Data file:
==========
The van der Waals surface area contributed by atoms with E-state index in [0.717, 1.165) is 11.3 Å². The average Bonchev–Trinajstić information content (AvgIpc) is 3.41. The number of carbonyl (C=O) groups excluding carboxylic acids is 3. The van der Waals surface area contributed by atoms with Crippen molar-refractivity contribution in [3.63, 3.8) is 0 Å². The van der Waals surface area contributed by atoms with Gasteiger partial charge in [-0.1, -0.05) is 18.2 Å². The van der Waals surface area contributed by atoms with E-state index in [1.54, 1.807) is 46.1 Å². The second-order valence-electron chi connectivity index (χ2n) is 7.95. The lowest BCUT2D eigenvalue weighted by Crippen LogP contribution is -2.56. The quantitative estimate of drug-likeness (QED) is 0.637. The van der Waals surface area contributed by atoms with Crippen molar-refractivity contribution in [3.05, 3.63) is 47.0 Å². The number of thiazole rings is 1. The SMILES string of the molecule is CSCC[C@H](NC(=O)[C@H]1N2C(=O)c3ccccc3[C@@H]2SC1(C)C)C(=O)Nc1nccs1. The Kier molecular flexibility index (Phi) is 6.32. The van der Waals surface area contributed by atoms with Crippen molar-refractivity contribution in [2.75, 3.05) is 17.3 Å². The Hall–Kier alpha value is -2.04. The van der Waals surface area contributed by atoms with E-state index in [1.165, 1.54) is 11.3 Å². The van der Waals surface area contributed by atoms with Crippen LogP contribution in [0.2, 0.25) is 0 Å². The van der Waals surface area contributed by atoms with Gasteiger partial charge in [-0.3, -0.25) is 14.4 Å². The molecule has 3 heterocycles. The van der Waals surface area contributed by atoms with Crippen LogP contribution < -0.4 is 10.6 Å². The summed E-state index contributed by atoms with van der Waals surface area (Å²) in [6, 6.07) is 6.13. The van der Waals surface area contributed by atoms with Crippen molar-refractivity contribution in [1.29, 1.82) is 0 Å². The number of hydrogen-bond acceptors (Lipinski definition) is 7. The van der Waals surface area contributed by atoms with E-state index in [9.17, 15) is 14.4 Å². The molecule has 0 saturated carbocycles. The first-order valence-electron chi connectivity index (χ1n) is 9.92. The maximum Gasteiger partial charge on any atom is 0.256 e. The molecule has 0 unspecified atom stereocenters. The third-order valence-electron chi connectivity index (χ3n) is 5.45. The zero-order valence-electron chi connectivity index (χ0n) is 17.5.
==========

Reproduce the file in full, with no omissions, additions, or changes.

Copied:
The van der Waals surface area contributed by atoms with E-state index in [0.717, 1.165) is 11.3 Å². The average Bonchev–Trinajstić information content (AvgIpc) is 3.41. The number of carbonyl (C=O) groups excluding carboxylic acids is 3. The van der Waals surface area contributed by atoms with Crippen molar-refractivity contribution in [3.63, 3.8) is 0 Å². The van der Waals surface area contributed by atoms with Gasteiger partial charge in [-0.1, -0.05) is 18.2 Å². The van der Waals surface area contributed by atoms with E-state index in [1.54, 1.807) is 46.1 Å². The second-order valence-electron chi connectivity index (χ2n) is 7.95. The lowest BCUT2D eigenvalue weighted by Crippen LogP contribution is -2.56. The quantitative estimate of drug-likeness (QED) is 0.637. The van der Waals surface area contributed by atoms with Crippen molar-refractivity contribution in [3.05, 3.63) is 47.0 Å². The number of thiazole rings is 1. The SMILES string of the molecule is CSCC[C@H](NC(=O)[C@H]1N2C(=O)c3ccccc3[C@@H]2SC1(C)C)C(=O)Nc1nccs1. The Kier molecular flexibility index (Phi) is 6.32. The van der Waals surface area contributed by atoms with Crippen molar-refractivity contribution in [2.75, 3.05) is 17.3 Å². The Hall–Kier alpha value is -2.04. The van der Waals surface area contributed by atoms with E-state index in [1.165, 1.54) is 11.3 Å². The van der Waals surface area contributed by atoms with Crippen LogP contribution in [0.2, 0.25) is 0 Å². The van der Waals surface area contributed by atoms with Gasteiger partial charge in [-0.3, -0.25) is 14.4 Å². The molecule has 3 heterocycles. The van der Waals surface area contributed by atoms with Crippen LogP contribution < -0.4 is 10.6 Å². The summed E-state index contributed by atoms with van der Waals surface area (Å²) in [6, 6.07) is 6.13. The van der Waals surface area contributed by atoms with Crippen molar-refractivity contribution in [1.29, 1.82) is 0 Å². The number of hydrogen-bond acceptors (Lipinski definition) is 7. The van der Waals surface area contributed by atoms with E-state index in [9.17, 15) is 14.4 Å². The molecule has 0 saturated carbocycles. The first-order valence-electron chi connectivity index (χ1n) is 9.92. The maximum Gasteiger partial charge on any atom is 0.256 e. The molecule has 0 unspecified atom stereocenters. The third-order valence-electron chi connectivity index (χ3n) is 5.45. The zero-order valence-electron chi connectivity index (χ0n) is 17.5.